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Why Are Some People Oblivious To The 'Sweaty' Smell Of A Locker Room?

Date:
November 1, 2007
Source:
Public Library of Science
Summary:
Some people are oblivious to the odor in the locker room after a game, while others wrinkle their noses at the slightest whiff of sweat. This difference is at least partly genetic. Women were generally slightly more sensitive to many smells than men, and some individuals of both sexes were better or worse in across-the-board acuity to all odorants.

Some people are oblivious to the odor in the locker room after a game, while others wrinkle their noses at the slightest whiff of sweat. Research by Prof. Doron Lancet, research student Idan Menashe, and colleagues, published in this month's PLoS Biology, shows that this difference is at least partly genetic.

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Our sense of smell often takes a back seat to our other senses, but humans can perceive up to 10,000 different odors. Like mice, which boast a highly developed sense of smell, we have about 1000 different genes for the smell-detecting receptors in our olfactory "retinas." In humans, however, over half of these genes have become defunct in the last few million years. Some of these genes are "broken" in all people, while others still function in some of the population.

Lancet and his coauthors, from several institutions in Israel and Florida, had their experimental volunteers sniff varying concentrations of compounds that smelled like banana, eucalyptus, spearmint, or sweat. They compared their ability to detect each odor with their patterns of receptor gene loss. The team found that one gene (OR11H7P) appeared to be associated with the capacity of smelling sweat.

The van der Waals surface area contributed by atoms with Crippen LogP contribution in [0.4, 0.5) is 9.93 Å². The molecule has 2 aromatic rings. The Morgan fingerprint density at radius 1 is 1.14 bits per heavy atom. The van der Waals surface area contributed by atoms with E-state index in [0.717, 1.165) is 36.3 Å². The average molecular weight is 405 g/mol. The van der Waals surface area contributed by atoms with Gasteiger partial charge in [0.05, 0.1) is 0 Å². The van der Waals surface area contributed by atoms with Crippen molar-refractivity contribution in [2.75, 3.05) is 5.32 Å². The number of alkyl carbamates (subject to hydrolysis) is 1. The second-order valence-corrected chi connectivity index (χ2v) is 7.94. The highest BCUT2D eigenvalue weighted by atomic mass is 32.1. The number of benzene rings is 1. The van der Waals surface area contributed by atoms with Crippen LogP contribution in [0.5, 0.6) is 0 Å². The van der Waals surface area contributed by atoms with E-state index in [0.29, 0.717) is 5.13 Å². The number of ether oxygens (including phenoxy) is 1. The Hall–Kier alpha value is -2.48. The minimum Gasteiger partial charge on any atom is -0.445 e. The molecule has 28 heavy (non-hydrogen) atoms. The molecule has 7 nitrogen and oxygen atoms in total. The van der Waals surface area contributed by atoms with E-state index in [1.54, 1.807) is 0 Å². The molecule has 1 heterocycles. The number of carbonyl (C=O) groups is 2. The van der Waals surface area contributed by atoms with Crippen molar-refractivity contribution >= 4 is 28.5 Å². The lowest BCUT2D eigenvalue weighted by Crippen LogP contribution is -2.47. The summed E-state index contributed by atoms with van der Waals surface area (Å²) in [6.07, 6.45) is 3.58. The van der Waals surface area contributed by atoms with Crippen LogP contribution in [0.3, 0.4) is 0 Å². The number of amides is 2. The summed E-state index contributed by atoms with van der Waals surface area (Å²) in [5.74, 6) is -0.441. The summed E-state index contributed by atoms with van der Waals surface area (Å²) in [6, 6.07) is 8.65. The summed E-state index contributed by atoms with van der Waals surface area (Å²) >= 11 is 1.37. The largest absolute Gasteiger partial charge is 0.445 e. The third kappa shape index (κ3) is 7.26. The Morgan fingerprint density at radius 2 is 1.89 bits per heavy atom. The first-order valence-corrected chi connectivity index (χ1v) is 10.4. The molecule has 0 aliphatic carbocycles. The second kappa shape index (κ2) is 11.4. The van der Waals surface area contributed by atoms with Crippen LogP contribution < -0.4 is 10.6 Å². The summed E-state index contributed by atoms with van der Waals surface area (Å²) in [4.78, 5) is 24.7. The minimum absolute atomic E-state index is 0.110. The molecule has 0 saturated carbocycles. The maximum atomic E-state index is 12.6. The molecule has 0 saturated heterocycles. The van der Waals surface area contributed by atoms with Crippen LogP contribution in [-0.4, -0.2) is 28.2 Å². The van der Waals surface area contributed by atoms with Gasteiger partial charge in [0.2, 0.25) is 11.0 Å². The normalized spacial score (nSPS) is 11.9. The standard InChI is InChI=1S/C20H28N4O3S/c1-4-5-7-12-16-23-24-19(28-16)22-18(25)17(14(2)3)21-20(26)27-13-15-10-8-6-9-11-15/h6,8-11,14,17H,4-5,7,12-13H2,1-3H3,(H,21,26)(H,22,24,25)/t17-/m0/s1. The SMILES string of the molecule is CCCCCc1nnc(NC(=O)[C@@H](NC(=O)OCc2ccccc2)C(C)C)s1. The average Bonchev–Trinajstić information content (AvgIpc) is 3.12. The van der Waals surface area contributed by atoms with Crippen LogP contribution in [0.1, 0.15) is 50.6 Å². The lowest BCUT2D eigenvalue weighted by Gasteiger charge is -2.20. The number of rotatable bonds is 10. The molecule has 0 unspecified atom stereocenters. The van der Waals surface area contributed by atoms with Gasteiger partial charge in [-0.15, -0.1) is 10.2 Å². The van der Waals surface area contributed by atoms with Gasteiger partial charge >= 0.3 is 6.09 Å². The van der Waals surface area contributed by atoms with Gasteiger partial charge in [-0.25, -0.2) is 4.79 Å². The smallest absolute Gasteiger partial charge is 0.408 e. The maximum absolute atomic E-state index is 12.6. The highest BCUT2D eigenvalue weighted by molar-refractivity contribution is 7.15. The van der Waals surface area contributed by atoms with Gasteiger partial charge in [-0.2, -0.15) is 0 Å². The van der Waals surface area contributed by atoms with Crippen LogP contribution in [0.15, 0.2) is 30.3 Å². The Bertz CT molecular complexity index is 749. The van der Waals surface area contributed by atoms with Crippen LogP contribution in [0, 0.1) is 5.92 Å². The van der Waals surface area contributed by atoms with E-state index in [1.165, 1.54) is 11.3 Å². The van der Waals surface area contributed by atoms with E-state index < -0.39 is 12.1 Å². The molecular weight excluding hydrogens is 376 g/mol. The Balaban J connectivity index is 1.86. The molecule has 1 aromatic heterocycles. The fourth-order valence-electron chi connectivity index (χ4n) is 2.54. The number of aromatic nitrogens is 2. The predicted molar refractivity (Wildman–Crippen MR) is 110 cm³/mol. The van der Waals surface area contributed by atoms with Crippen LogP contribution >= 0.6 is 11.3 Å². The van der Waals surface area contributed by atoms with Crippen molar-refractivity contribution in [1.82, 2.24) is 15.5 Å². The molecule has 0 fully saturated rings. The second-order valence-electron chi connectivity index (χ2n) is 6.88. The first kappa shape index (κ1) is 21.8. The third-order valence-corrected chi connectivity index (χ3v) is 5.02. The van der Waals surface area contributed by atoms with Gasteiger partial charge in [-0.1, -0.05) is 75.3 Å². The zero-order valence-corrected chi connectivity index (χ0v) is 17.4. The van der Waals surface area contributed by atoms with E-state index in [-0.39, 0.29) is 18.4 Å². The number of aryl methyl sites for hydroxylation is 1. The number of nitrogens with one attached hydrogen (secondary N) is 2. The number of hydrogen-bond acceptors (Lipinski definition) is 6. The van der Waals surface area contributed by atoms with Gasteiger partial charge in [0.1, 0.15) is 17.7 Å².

Genetic epidemiology analysis reveals a multifaceted mechanism underlying enhanced olfactory sensitivity to the sweaty odor of isovaleric acid in humans.

When participants had two genes with disrupting mutations, they were likely to be impervious to the offending odor, while those that were hypersensitive to the smell had at least one intact gene.

The scientists noted, however, that while having at least one intact OR11H7P gene might determine if you can smell whether your loved one has just come from the gym, this is not the entire story.

Women were generally slightly more sensitive to many smells than men, and some individuals of both sexes were better or worse in across-the-board acuity to all odorants. Furthermore, as is always the case, not all variation was caused by genetic differences; environmental factors were seen to play an important role as well.

Citation: Menashe I, Abaffy T, Hasin Y, Goshen S, Yahalom V, et al. (2007) Genetic elucidation of human hyperosmia to isovaleric acid. PLoS Biol 5(11): e284. doi:10.1371/ journal.pbio.0050284


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The above story is based on materials provided by Public Library of Science. Note: Materials may be edited for content and length.


Cite This Page:

Public Library of Science. "Why Are Some People Oblivious To The 'Sweaty' Smell Of A Locker Room?." ScienceDaily. ScienceDaily, 1 November 2007. <www.sciencedaily.com/releases/2007/10/071030080645.htm>.
Public Library of Science. (2007, November 1). Why Are Some People Oblivious To The 'Sweaty' Smell Of A Locker Room?. ScienceDaily. Retrieved March 1, 2015 from www.sciencedaily.com/releases/2007/10/071030080645.htm
Public Library of Science. "Why Are Some People Oblivious To The 'Sweaty' Smell Of A Locker Room?." ScienceDaily. www.sciencedaily.com/releases/2007/10/071030080645.htm (accessed March 1, 2015).

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